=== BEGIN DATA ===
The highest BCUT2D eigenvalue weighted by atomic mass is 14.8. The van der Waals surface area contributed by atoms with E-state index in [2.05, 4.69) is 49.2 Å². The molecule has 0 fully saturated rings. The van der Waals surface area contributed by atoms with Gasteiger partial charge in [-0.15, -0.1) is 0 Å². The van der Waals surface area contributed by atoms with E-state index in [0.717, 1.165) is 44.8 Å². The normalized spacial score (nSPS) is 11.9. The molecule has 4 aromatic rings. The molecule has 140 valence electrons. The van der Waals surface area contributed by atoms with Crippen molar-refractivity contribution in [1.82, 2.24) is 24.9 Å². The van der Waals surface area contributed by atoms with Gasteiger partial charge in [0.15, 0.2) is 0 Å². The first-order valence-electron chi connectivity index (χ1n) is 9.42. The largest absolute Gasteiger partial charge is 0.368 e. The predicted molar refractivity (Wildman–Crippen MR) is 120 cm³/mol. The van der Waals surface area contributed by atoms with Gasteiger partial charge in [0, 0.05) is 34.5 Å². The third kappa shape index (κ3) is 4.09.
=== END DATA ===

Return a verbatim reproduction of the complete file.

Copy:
The highest BCUT2D eigenvalue weighted by atomic mass is 14.8. The van der Waals surface area contributed by atoms with E-state index in [2.05, 4.69) is 49.2 Å². The molecule has 0 fully saturated rings. The van der Waals surface area contributed by atoms with Gasteiger partial charge in [-0.15, -0.1) is 0 Å². The van der Waals surface area contributed by atoms with E-state index in [0.717, 1.165) is 44.8 Å². The normalized spacial score (nSPS) is 11.9. The molecule has 4 aromatic rings. The molecule has 140 valence electrons. The van der Waals surface area contributed by atoms with Crippen molar-refractivity contribution in [1.82, 2.24) is 24.9 Å². The van der Waals surface area contributed by atoms with Gasteiger partial charge in [0.15, 0.2) is 0 Å². The first-order valence-electron chi connectivity index (χ1n) is 9.42. The largest absolute Gasteiger partial charge is 0.368 e. The predicted molar refractivity (Wildman–Crippen MR) is 120 cm³/mol. The van der Waals surface area contributed by atoms with Gasteiger partial charge in [0, 0.05) is 34.5 Å². The third kappa shape index (κ3) is 4.09.